• e.g. remembering Mitzrayim in some other way that that doesnt fulfill the mitzvah. – mevaqesh Jul 9 '15 at 17:17
  • What does Kavana means? it means doing it because Hashem told you to. you can remember Mitzrayim in some other way, but would be doing it without kavana. Kavana is the "intrinsic value". you should read both the gemara and the whole chapter of Ikarim before suggesting you own views on them. – Emilios1995 Jul 10 '15 at 16:11
  • I wasnt suggesting my own view on the topic. I was questioning the relevance of your answer to my question. If some other part of the chapter was vital to the answer, then consider quoting it. – mevaqesh Jul 10 '15 at 17:54
2

The Rambam writes in the introduction to Chelek (Shilat translation, p. 131):

ולא תהיה תכלית החכמה אלא ידיעתה בלבד. וכן אין תכלית האמת אלא שידע שהיא אמת. והמצוות אמת ולפיכך תכליתן קיומם

The purpose of knowledge should not be anything other than knowing it. Similarly, there is no purpose of truth other than knowing that it is the truth. And the mitzvos are true, and therefore their purpose is to fulfill them.

Here, the Rambam seems to be saying that, just as the purpose of wisdom is to attain the wisdom, so too the purpose of mitzvos is intrinsically justified and fulfilling them is in itself the purpose of the mitzvos.

1

On the contrary, the sole object of the Law is to benefit us. Thus we explained the Scriptural passage, "for our good always, that He might preserve us alive, as it is this day" (Deut. vi. 24). Again, "which shall hear all those statutes (ḥuḳḳim), and say, surely this great nation is a wise and understanding people" (ibid. iv. 6). He thus says that even every one of these "statutes" convinces all nations of the wisdom and understanding it includes. But if no reason could be found for these statutes, if they produced no advantage and removed no evil, why then should he who believes in them and follows them be wise, reasonable, and so excellent as to raise the admiration of all nations? But the truth is undoubtedly as we have said, that every one of the six hundred and thirteen precepts serves to inculcate some truth, to remove some erroneous opinion, to establish proper relations in society, to diminish evil, to train in good manners or to warn against bad habits. All this depends on three things: opinions, morals, and social conduct.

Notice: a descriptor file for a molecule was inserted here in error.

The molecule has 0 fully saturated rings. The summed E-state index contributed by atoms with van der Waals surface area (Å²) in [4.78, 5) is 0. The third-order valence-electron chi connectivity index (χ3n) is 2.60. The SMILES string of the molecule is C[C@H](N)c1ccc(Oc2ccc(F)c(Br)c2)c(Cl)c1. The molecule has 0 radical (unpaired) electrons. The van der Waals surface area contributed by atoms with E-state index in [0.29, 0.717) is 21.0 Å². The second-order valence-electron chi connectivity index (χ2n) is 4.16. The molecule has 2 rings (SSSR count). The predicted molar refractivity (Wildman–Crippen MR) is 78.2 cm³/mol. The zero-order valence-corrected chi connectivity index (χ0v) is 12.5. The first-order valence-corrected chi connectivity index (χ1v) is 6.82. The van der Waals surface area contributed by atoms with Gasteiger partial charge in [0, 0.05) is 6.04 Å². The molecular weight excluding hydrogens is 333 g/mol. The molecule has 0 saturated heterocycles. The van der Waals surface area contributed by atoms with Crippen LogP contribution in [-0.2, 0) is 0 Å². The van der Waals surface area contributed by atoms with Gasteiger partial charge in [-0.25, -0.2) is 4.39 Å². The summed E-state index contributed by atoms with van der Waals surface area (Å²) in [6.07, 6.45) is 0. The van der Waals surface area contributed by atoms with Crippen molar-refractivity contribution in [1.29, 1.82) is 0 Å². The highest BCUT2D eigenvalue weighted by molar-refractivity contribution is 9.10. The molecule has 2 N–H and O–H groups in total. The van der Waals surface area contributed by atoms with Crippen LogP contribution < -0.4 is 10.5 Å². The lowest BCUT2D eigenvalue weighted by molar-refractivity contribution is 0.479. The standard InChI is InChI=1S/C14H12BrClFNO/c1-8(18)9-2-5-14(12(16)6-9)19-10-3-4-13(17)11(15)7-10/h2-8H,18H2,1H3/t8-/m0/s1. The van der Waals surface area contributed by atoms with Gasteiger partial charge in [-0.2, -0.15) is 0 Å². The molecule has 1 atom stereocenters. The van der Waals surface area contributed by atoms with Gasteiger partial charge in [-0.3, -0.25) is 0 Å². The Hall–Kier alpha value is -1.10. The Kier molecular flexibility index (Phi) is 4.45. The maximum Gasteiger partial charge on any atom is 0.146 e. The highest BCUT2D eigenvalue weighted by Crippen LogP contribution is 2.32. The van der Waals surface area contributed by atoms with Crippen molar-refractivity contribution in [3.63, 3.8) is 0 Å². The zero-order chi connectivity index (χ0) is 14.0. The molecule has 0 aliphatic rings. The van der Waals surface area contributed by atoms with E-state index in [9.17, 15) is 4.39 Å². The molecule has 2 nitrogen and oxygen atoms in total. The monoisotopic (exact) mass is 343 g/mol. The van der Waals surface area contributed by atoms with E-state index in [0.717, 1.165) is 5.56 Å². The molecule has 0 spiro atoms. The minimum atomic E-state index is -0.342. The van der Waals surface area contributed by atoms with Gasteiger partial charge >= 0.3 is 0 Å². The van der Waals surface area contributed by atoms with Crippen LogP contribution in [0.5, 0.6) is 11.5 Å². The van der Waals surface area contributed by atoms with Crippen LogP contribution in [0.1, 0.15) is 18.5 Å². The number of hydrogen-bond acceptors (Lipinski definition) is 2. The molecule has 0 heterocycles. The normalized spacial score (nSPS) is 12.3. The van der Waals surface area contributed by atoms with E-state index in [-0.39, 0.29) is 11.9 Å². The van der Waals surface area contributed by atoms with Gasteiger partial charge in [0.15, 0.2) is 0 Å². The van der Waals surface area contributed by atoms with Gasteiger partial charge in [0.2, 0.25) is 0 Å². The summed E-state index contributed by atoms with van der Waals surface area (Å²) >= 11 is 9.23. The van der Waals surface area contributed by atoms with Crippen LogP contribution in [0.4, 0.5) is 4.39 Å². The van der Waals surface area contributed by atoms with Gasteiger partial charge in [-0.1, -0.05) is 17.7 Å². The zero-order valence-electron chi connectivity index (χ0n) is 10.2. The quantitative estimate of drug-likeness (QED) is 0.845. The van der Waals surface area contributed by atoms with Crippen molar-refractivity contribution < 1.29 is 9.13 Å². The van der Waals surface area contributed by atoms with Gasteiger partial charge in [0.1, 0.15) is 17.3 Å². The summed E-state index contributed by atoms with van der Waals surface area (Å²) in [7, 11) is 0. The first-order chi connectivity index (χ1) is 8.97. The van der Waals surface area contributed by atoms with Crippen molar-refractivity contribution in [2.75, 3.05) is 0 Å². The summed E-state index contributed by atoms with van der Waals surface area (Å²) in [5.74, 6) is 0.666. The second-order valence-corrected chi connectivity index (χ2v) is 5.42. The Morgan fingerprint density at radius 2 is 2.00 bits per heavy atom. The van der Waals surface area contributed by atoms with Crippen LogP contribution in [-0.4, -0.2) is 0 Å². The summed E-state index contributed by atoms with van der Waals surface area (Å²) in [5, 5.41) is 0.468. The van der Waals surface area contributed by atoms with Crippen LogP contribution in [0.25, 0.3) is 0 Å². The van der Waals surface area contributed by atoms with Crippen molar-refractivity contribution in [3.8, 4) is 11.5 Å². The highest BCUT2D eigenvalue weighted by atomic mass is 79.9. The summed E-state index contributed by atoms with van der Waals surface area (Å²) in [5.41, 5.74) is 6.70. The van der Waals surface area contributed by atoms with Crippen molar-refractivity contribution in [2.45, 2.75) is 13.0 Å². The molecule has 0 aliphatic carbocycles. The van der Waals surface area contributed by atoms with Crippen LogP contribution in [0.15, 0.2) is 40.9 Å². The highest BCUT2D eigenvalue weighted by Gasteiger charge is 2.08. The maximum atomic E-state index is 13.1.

Moreh Nevukim 3:31

The Rambam teaches that the purpose of the law is to put an end to idolatry, and therefore, all the commandments are aimed at this purpose. This is done in three ways; instilling correct beliefs, instilling good moral character which is a prerequisite for forming correct beliefs, and maintaining social order so that it is possible for people to form good morals. All of this so that idolatry be removed from our hearts and minds and we can serve G-d with correct intentions.

You know from the repeated declarations in the Law that the principal purpose of the whole Law was the removal and utter destruction of idolatry, and all that is connected therewith, even its name, and everything that might lead to any such practices, e.g., acting as a consulter with familiar spirits, or as a wizard, passing children through the fire, divining, observing the clouds, enchanting, charming, or inquiring of the dead.

Moreh Nevukim 3:29

  • This is a nice source, but I dont see how it answers the question. All it shows is that there is usefulness; i.e. extrinsic purpose to the mitzvot. I wrote: "I am not asking whether there is extrinsic value to the mitzvot; i.e. ta'amei hamitzvot. I am asking if there is only extrinsic value in the mitzvot." – mevaqesh Jul 10 '15 at 17:59
  • 1
    The rambam's answer is no. Everything is for those three purposes. He gives an exhaustive list of three purposes of the misswoth, and how these three purposes relate to the ultimate purpose. I very much condensed the sources to fit in a post. Try reading these sections in full for a better understanding. – ShamanSTK Jul 10 '15 at 19:07
  • Seems legitimate until I do a better study of the source material. +1 in the meantime. BTW I was under the impression that this was the view of the Rambam in particular which is what prompted me to ask the question. – mevaqesh Jul 10 '15 at 19:17

You must log in to answer this question.

Not the answer you're looking for? Browse other questions tagged .